Gates and the Microsoft territory were building from purchasing master resale rights?

By: aadarsh.nh2009


Smart Internet marketers know that buying master resale rights is a shortcut to getting products on the market. But did you know that invoice That's right - the richest man in the world bought the rights to DOS, the operating scheme that begin the Microsoft Empire.

There are five significant educations invoice Gates could teach you about master resale rights.

1. Find a hungry market with a burning need and fill it.

Bill Gates read about the Altair 8800 computer in Popular Science in 1975. Realizing Altair needed a simple programming language to make the computer popular; Gates sold a version of BASIC to Altair before it was even written. Then Gates worked night and day with Paul Allen and Monte Davidoff to develop it. Microsoft was born.

In 1980, IBM created the desktop PC - but they didn't have an operating system. Gates saw a burning need waiting to be filled, and learned a new lesson:

2. You don't have to create a product to fill a need if you can buy the master resale rights instead.

IBM approached Bill Gates to create an operating system for the PC. Gates initially recommended they contact Digital Research to purchase their CP/M operating system. But those negotiations failed, and IBM came back to Bill Gates.

Gates learned that Tim Paterson of Seattle Computer Products had developed a clone of CP/M called QDOS. Microsoft bought the rights for just $56,000.

Of course you don't have to invest $56,000 to get rights worth selling. Often you can buy master resale rights for $100, $50, even $10 or $20. You can even join resale rights membership sites and get thousands of dollars worth of products for a small monthly fee. Sometimes you can even find master resale rights products for free!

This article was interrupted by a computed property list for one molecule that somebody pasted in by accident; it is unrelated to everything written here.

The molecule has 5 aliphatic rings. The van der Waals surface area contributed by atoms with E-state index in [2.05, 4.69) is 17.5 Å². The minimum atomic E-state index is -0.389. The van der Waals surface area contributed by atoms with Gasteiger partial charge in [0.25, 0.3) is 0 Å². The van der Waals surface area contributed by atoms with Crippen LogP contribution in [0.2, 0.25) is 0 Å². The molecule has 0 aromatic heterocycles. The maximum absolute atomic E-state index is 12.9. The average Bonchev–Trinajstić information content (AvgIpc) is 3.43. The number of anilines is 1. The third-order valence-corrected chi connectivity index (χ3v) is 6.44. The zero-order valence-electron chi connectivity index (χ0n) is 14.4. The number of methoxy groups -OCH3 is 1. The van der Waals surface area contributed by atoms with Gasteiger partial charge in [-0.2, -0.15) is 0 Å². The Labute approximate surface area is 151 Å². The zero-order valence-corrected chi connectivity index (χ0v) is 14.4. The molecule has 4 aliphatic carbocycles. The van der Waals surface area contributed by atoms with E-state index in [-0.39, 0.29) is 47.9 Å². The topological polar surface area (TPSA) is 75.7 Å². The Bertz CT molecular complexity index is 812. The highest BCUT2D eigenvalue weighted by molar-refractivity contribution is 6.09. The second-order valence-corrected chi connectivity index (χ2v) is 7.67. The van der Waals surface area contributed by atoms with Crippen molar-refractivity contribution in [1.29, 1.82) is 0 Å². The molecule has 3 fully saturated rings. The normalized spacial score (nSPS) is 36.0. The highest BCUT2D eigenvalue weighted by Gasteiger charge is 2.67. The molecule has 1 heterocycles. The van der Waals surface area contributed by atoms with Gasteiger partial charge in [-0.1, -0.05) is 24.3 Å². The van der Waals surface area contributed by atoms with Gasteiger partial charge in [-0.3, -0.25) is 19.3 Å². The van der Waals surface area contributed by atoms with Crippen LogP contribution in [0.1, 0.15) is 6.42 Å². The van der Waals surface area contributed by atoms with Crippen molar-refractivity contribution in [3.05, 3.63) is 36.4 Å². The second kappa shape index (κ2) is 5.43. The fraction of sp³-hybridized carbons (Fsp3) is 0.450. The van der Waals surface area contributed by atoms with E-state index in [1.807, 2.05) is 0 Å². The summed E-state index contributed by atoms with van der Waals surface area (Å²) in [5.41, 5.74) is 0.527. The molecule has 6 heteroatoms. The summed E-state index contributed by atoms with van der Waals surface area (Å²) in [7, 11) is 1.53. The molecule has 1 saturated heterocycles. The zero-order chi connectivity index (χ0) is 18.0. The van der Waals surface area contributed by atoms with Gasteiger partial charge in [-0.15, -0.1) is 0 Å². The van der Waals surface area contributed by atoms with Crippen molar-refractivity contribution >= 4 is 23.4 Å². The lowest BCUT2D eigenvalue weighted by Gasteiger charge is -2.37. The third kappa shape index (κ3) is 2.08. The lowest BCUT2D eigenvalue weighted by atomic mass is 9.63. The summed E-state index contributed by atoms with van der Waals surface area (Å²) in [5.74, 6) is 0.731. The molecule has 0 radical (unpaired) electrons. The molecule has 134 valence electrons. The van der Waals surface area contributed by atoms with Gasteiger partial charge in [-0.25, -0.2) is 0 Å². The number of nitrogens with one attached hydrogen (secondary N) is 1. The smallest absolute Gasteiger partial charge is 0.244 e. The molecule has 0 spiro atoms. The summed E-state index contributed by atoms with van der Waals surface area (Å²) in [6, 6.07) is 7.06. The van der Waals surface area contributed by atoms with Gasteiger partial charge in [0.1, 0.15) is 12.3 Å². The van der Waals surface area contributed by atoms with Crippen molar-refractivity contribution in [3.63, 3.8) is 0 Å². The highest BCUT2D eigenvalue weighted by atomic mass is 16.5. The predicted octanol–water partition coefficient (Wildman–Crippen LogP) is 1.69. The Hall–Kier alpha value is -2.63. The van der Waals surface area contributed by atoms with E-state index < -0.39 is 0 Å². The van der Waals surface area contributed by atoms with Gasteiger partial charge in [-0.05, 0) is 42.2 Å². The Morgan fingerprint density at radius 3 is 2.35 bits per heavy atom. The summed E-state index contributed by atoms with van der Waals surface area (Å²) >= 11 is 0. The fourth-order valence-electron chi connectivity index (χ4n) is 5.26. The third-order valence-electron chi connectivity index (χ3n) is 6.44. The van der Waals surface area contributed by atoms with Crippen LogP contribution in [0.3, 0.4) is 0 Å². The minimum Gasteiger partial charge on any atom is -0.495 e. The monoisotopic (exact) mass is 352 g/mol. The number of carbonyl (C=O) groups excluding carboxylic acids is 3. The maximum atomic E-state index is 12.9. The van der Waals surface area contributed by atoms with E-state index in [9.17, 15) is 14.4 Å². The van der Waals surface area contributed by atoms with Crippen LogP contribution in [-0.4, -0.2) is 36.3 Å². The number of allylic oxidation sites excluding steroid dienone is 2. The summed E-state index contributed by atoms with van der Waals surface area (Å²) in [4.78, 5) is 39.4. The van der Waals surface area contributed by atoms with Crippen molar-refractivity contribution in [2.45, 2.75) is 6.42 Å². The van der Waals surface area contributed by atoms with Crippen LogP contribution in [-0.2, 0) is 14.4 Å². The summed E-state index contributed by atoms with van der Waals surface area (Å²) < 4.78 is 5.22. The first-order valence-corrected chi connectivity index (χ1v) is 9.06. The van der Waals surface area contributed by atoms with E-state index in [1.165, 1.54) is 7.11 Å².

Why so cheap? Sometimes the products aren't very good, but often they're great products that weren't marketed well. Not seeing the opportunity, people sell their work for almost nothing.

Smart marketers know that sometimes you can just rename a product or change the marketing and have a hit. This is where Bill Gates could teach us the third lesson:

3. Repackage or rebrand, change the marketing approach, and build your own brand.

QDOS stood for "Quick and Dirty Operating System." IBM might have bought it even with a name like that, but being a savvy marketer, for more detail visit www.plr-vodoo.com Gates decided to rebrand it. He dubbed it "PC-DOS," for "PC Disk Operating System." He targeted it squarely at IBM - and they bought it, big time.

When PC clones hit the market, Gates saw another hungry market with a burning need. Microsoft quickly rebranded DOS, dubbing it "MS-DOS" for "Microsoft Disk Operating System," thus building the Microsoft brand at the same time. The rest is history.

Resale rights products are often widely available. If you do the same thing as everyone else, why should someone buy the product from you? Than you have to visit www.resale-rights-explained.com but if you take the time to repackage or rebrand the resale rights where permitted, you will have a unique product you can market to a hungry audience with a burning need.

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